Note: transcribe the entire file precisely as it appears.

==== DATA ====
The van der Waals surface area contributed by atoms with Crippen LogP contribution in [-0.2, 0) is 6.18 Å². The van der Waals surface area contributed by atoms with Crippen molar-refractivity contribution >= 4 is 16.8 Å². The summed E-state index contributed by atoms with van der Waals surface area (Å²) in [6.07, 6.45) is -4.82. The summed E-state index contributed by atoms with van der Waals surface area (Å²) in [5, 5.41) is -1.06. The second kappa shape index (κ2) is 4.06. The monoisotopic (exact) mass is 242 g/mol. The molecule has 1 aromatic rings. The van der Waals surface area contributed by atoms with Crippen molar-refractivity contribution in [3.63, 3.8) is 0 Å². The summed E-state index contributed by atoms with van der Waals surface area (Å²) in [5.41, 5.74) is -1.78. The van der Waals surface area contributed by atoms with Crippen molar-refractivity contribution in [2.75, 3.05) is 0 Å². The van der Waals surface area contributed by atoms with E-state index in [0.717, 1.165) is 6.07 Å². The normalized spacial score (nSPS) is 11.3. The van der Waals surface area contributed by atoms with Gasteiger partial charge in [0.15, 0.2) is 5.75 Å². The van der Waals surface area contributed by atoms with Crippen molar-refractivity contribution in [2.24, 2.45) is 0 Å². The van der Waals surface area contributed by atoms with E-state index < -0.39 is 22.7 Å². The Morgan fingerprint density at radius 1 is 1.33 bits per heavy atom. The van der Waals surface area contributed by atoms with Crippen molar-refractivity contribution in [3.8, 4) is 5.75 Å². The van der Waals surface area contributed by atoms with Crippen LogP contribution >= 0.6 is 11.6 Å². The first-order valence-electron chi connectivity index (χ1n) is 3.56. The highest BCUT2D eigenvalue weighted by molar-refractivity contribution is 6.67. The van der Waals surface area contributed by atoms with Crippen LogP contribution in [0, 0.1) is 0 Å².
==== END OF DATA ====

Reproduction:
The van der Waals surface area contributed by atoms with Crippen LogP contribution in [-0.2, 0) is 6.18 Å². The van der Waals surface area contributed by atoms with Crippen molar-refractivity contribution >= 4 is 16.8 Å². The summed E-state index contributed by atoms with van der Waals surface area (Å²) in [6.07, 6.45) is -4.82. The summed E-state index contributed by atoms with van der Waals surface area (Å²) in [5, 5.41) is -1.06. The second kappa shape index (κ2) is 4.06. The monoisotopic (exact) mass is 242 g/mol. The molecule has 1 aromatic rings. The van der Waals surface area contributed by atoms with Crippen molar-refractivity contribution in [3.63, 3.8) is 0 Å². The summed E-state index contributed by atoms with van der Waals surface area (Å²) in [5.41, 5.74) is -1.78. The van der Waals surface area contributed by atoms with Crippen molar-refractivity contribution in [2.75, 3.05) is 0 Å². The van der Waals surface area contributed by atoms with E-state index in [0.717, 1.165) is 6.07 Å². The normalized spacial score (nSPS) is 11.3. The van der Waals surface area contributed by atoms with Gasteiger partial charge in [0.15, 0.2) is 5.75 Å². The van der Waals surface area contributed by atoms with Crippen molar-refractivity contribution in [2.24, 2.45) is 0 Å². The van der Waals surface area contributed by atoms with E-state index < -0.39 is 22.7 Å². The Morgan fingerprint density at radius 1 is 1.33 bits per heavy atom. The van der Waals surface area contributed by atoms with Crippen molar-refractivity contribution in [3.8, 4) is 5.75 Å². The van der Waals surface area contributed by atoms with Crippen LogP contribution >= 0.6 is 11.6 Å². The first-order valence-electron chi connectivity index (χ1n) is 3.56. The highest BCUT2D eigenvalue weighted by molar-refractivity contribution is 6.67. The van der Waals surface area contributed by atoms with Crippen LogP contribution in [0, 0.1) is 0 Å².